In his annual "Future Technologies" keynote speech this Friday -- the closing day of Novell's Brainshare '99 -- Novell chief technology officer Glenn Ricart plans to discuss the possible implications of supporting the Extensible Markup Language (XML) in Novell's products.
"XML is an interesting standard for representing structured data, and it could be very valuable in sharing directory information and even sharing digitalme information," Ricart said in an interview earlier this week.
Digitalme is the digital identity technology that Novell announced earlier this week for creating more secure, personal Internet services.
According to Ricart, the contents of Novell Directory Services and of NetWare would potentially be more valuable to developers if the data could be represented in XML.
"XML is ideal for the interchange of data," Ricart said. "For example, objects recognisable within the directory might be represented in XML and likewise, objects recognised by the directory might be represented in XML."
While Ricart does not plan to detail any specific product plans around XML in his keynote, he did say in an interview that the scripting language fits well into what he called "Novell's play for a cross-platform, cross-vendor application framework".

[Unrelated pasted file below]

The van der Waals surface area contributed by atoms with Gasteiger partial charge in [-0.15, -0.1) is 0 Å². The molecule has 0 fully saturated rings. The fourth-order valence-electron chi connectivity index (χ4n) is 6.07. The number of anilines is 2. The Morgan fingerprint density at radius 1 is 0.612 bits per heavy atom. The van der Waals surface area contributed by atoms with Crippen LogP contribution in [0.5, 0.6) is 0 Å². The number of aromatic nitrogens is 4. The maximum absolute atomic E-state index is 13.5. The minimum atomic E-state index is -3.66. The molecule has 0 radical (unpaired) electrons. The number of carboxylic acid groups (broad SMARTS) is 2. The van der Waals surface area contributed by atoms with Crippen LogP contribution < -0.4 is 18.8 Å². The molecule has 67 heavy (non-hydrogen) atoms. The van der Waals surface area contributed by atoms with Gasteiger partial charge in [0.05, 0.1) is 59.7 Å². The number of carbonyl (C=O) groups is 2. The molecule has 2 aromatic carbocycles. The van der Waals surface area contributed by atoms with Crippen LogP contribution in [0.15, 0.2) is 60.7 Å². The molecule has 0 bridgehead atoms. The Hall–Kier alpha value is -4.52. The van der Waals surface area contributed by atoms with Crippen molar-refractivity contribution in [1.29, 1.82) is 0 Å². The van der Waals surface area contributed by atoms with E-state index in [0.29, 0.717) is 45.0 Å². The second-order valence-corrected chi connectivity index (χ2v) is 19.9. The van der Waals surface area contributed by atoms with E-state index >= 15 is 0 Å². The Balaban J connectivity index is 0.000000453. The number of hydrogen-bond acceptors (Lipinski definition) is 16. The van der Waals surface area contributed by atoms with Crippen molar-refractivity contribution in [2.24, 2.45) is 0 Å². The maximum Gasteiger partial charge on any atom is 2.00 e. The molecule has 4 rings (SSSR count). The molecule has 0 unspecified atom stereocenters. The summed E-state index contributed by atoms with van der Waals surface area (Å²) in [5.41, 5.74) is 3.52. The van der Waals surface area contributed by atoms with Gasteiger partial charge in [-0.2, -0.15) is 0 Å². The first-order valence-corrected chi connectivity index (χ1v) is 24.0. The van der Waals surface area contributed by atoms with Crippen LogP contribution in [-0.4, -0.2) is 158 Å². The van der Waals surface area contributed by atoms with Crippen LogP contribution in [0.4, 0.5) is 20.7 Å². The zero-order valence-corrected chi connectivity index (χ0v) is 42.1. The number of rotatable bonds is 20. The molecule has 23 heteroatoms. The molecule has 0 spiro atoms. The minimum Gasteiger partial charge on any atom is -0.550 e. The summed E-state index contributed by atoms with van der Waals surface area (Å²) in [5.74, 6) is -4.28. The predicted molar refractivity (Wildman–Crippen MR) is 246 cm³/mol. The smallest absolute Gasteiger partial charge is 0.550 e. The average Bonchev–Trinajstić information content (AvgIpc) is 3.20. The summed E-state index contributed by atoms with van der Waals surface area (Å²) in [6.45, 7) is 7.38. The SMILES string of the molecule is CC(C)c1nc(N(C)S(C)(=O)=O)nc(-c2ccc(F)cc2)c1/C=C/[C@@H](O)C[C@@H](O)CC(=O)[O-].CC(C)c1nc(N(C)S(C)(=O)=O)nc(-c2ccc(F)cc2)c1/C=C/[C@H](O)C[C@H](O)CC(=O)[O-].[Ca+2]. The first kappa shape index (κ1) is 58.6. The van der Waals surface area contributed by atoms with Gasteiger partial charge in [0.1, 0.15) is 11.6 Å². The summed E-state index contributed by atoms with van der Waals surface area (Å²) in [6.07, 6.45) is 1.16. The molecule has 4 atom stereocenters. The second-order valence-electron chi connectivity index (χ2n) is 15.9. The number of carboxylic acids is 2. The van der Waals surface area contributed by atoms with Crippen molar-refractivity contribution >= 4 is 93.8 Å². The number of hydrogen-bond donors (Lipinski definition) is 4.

Novell's announcement earlier in the week that it plans to bundle IBM's WebSphere Web application server with NetWare is a key part of that strategy. Likewise, "XML so far appears to be a point of agreement with Microsoft," that would further that goal, according to Ricart.
Ricart also plans to discuss in his keynote how Novell's future technologies are going to help the Internet grow-up to better handle Internet commerce.
"The Internet is like a 15-year-old teenager right now. You still can't quite trust it to be responsible . . . Novell is providing a series of technologies that add responsibility and trust to the Internet and will help it become a mature 18- or 19-year-old," said Ricart.
At the core of this strategy is digitalme which will transfer the point of control from a remote Web site location into the hands of the end-user accessing that site. "Novell is also providing the world's fastest Java engines, transaction engines and is revamping the directory," to support this maturation of the Internet.
Another key part of Novell's Internet and I-commerce strategy revolves around its Novell Internet Caching System announced earlier this week. Ricart also plans to discuss on Friday how these caching services contribute to helping the Internet grow-up.
"Caching helps by giving the network responsible response times," Ricart said.